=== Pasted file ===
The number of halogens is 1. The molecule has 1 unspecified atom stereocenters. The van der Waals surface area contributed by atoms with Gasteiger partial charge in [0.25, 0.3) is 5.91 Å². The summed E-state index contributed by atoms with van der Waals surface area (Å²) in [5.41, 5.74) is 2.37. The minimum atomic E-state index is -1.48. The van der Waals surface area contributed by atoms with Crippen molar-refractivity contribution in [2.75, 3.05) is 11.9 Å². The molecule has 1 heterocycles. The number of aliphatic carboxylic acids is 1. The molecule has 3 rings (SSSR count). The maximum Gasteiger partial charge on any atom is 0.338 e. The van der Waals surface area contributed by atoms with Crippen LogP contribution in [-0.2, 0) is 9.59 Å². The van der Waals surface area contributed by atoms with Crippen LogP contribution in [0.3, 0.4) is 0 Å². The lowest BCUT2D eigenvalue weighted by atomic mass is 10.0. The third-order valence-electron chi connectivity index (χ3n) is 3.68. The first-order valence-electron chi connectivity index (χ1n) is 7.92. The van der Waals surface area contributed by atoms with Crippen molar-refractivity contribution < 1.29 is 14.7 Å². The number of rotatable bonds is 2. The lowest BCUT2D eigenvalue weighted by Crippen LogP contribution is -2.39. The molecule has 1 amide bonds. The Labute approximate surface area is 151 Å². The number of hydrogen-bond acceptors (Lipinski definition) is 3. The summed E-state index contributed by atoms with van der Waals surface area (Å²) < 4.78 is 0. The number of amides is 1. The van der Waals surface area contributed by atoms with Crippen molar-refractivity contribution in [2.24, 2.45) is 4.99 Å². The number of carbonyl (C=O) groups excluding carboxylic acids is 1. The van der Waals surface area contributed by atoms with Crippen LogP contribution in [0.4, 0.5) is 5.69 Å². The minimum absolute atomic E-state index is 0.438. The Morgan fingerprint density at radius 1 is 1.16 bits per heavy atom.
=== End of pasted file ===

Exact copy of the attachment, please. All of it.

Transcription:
The number of halogens is 1. The molecule has 1 unspecified atom stereocenters. The van der Waals surface area contributed by atoms with Gasteiger partial charge in [0.25, 0.3) is 5.91 Å². The summed E-state index contributed by atoms with van der Waals surface area (Å²) in [5.41, 5.74) is 2.37. The minimum atomic E-state index is -1.48. The van der Waals surface area contributed by atoms with Crippen molar-refractivity contribution in [2.75, 3.05) is 11.9 Å². The molecule has 1 heterocycles. The number of aliphatic carboxylic acids is 1. The molecule has 3 rings (SSSR count). The maximum Gasteiger partial charge on any atom is 0.338 e. The van der Waals surface area contributed by atoms with Crippen LogP contribution in [-0.2, 0) is 9.59 Å². The van der Waals surface area contributed by atoms with Crippen LogP contribution in [0.3, 0.4) is 0 Å². The lowest BCUT2D eigenvalue weighted by atomic mass is 10.0. The third-order valence-electron chi connectivity index (χ3n) is 3.68. The first-order valence-electron chi connectivity index (χ1n) is 7.92. The van der Waals surface area contributed by atoms with Crippen molar-refractivity contribution < 1.29 is 14.7 Å². The number of rotatable bonds is 2. The lowest BCUT2D eigenvalue weighted by Crippen LogP contribution is -2.39. The molecule has 1 amide bonds. The Labute approximate surface area is 151 Å². The number of hydrogen-bond acceptors (Lipinski definition) is 3. The summed E-state index contributed by atoms with van der Waals surface area (Å²) < 4.78 is 0. The number of amides is 1. The van der Waals surface area contributed by atoms with Crippen molar-refractivity contribution in [2.24, 2.45) is 4.99 Å². The number of carbonyl (C=O) groups excluding carboxylic acids is 1. The van der Waals surface area contributed by atoms with Crippen LogP contribution in [0.4, 0.5) is 5.69 Å². The minimum absolute atomic E-state index is 0.438. The Morgan fingerprint density at radius 1 is 1.16 bits per heavy atom.